There are many things in life we take for granted. For example, I will eat the same beloved foods time and time again, but don’t always ask myself the question, “How is this made”? It’s an important question, and one that tends to render interesting results. I find myself seeking the answer to this question more and more often as my love for food research grows rapidly. Something fun that comes out of this is discovering just how accessible some of these made-from-scratch creations can be to the everyday home cook. One such example of this is homemade whipped cream. If making homemade whipped cream isn’t already on your radar, I think you are about to be amazed by just how easy it is to make your own whipped cream from scratch.
Homemade Whipped Cream
¾ cup heavy whipping cream
1 tsp powdered sugar
½ tsp vanilla bean paste
First, dump all of those ingredients listed above into a bowl.
Second, whip up the mixture until you reach your desired consistency. I am personally a fan of a thicker whipped cream, so I’ll take it to stiff peaks when whipping. I opted to use my stand mixer (which took about 5 minutes on a medium-high speed), but you can also use a hand mixer, or if you’re really looking for a nice arm work-out, you can whip it by hand using a whisk. If opting for the stand mixer, just be careful to not walk away from it completely, otherwise, you’ll end up with butter!
Third… well, the third step is to now enjoy, because it really is as simple as two steps to get to whipped cream heaven.
The recipe above should really be looked at more as a guideline, and not so much as precise measurements. You can really play with the heavy cream to powdered sugar ratio to accommodate your preference of sweetness level. Aside from that, there are so many possibilities of how to alter and add to your basic whipped cream to complement whatever dessert you might be pairing it with. In my batch, I opted for some Nielsen-Massey vanilla bean paste, which was ultimately paired with a silky chocolate mousse. This is something we sell at The Chopping Block, and it’s definitely one of our most popular items, especially once people get a taste of it. My personal reasons for liking the stuff is that it’s a happy medium between not having that alcohol bite that vanilla extract has and also avoiding the expense and nuisance of a fresh vanilla bean.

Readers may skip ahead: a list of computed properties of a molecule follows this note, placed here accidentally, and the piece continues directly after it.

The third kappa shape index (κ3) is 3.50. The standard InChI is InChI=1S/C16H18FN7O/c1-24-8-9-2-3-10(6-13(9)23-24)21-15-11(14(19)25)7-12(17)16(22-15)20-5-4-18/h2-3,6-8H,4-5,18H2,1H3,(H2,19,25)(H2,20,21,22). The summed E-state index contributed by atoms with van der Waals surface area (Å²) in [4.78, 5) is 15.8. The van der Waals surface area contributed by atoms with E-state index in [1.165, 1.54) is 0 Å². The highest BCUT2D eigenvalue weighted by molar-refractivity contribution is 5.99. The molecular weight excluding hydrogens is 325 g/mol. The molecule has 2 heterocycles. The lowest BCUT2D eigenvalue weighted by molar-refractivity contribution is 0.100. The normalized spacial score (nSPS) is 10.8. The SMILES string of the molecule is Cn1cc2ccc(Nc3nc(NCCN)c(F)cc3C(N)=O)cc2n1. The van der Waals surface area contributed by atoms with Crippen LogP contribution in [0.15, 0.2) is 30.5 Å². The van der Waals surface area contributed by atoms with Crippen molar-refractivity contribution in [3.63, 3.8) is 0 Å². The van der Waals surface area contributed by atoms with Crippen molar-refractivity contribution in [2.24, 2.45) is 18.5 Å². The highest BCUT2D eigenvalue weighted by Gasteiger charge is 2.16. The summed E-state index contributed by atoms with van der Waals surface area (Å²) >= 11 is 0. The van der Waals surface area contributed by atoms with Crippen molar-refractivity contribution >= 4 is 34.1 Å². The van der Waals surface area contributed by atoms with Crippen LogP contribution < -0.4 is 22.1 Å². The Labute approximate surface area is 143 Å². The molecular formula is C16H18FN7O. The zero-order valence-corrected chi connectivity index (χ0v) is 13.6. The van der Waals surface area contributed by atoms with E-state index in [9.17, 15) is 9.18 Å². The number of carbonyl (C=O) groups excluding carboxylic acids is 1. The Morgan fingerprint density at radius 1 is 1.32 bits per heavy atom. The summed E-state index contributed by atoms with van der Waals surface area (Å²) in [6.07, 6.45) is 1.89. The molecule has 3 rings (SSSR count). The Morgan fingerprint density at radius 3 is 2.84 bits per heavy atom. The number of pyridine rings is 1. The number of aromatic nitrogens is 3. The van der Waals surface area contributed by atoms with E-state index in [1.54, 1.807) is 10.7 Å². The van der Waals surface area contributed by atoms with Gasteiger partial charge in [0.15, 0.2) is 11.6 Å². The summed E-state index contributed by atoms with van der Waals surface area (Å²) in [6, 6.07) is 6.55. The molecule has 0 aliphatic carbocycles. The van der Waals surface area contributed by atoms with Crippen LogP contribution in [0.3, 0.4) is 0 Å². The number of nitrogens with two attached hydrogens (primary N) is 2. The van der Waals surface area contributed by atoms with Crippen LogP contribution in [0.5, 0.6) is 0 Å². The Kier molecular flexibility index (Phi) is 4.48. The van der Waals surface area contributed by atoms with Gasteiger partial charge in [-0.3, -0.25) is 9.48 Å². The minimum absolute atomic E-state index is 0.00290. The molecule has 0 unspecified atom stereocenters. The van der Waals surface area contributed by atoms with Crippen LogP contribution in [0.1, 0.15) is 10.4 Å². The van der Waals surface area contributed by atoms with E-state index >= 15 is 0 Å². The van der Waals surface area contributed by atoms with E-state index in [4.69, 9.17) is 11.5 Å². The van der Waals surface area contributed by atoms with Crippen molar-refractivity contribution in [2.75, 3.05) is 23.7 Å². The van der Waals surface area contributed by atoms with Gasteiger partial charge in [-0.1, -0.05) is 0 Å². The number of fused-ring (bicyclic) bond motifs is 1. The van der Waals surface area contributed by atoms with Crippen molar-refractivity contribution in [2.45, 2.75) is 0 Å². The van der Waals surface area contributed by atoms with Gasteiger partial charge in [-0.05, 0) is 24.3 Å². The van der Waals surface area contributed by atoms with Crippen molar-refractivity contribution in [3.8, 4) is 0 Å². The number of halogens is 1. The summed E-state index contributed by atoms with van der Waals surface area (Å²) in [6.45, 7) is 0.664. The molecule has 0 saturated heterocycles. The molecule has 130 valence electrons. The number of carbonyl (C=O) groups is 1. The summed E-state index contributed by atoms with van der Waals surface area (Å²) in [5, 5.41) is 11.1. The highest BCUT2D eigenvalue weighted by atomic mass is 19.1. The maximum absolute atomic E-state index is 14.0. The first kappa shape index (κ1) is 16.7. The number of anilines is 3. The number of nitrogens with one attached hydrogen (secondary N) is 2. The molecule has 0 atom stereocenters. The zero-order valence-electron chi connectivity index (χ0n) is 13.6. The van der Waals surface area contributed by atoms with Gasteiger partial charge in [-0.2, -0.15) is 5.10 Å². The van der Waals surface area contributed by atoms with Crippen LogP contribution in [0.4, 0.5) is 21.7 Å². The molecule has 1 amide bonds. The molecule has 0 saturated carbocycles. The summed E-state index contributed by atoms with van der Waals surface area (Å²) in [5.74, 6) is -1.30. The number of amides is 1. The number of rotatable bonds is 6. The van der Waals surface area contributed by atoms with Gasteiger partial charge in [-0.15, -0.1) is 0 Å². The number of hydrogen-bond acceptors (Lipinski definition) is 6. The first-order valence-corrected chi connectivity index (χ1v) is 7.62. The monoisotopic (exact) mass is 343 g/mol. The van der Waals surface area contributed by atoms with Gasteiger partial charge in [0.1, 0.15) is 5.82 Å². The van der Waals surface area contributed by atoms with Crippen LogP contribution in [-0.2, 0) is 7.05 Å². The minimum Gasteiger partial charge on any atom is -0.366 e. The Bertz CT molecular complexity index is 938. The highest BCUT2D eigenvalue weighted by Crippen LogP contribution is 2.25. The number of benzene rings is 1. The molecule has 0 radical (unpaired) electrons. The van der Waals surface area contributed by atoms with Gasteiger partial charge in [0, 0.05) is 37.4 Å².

As I mentioned though, there are a myriad of mix-ins you can use to accommodate the flavor profile you’re shooting for. Some of these would include:
- citrus zest (orange, lemon, lime),
- extracts like almond or peppermint,
- peanut butter, and
- various alcohols (I would recommend Bailey’s or rum).
- You could even go the savory route and take out the extracts and powdered sugar, and instead whip up some goat cheese with your heavy cream.
Not only are mix-ins a way to switch up your whipped cream, but you can also look to new and interesting ways of presenting it on your plate to spice things up. A few options to amp up your presentation include doing a smear with the back of your spoon, artfully piping it with the piping tip of your choice, or making a classically shaped quenelle. In order to form a quenelle, dip a spoon it hot water, then drag it around the circular bottom of your bowl without actually touching the surface of the bowl; continue to pull back until you have formed a smooth, rounded football-like mass of cream, and then gently place on your plate.
Another dish I recently served some vanilla bean paste whipped cream with were these cinnamon caramel apple crepes.
Interested in trying out your new whipped cream garnishing skills, and thinking that crepes is right up your alley? Sign up for our Sweet & Savory Crepes class and we will teach you the art of crepe making – pair that with your newfound knowledge of whipped cream, and you will be on your way to dazzling all of your dinner guests.
To watch whipped cream made by hand, check out our Owner/Chef Shelley Young's video:
For more how to cook videos, visit our online video library.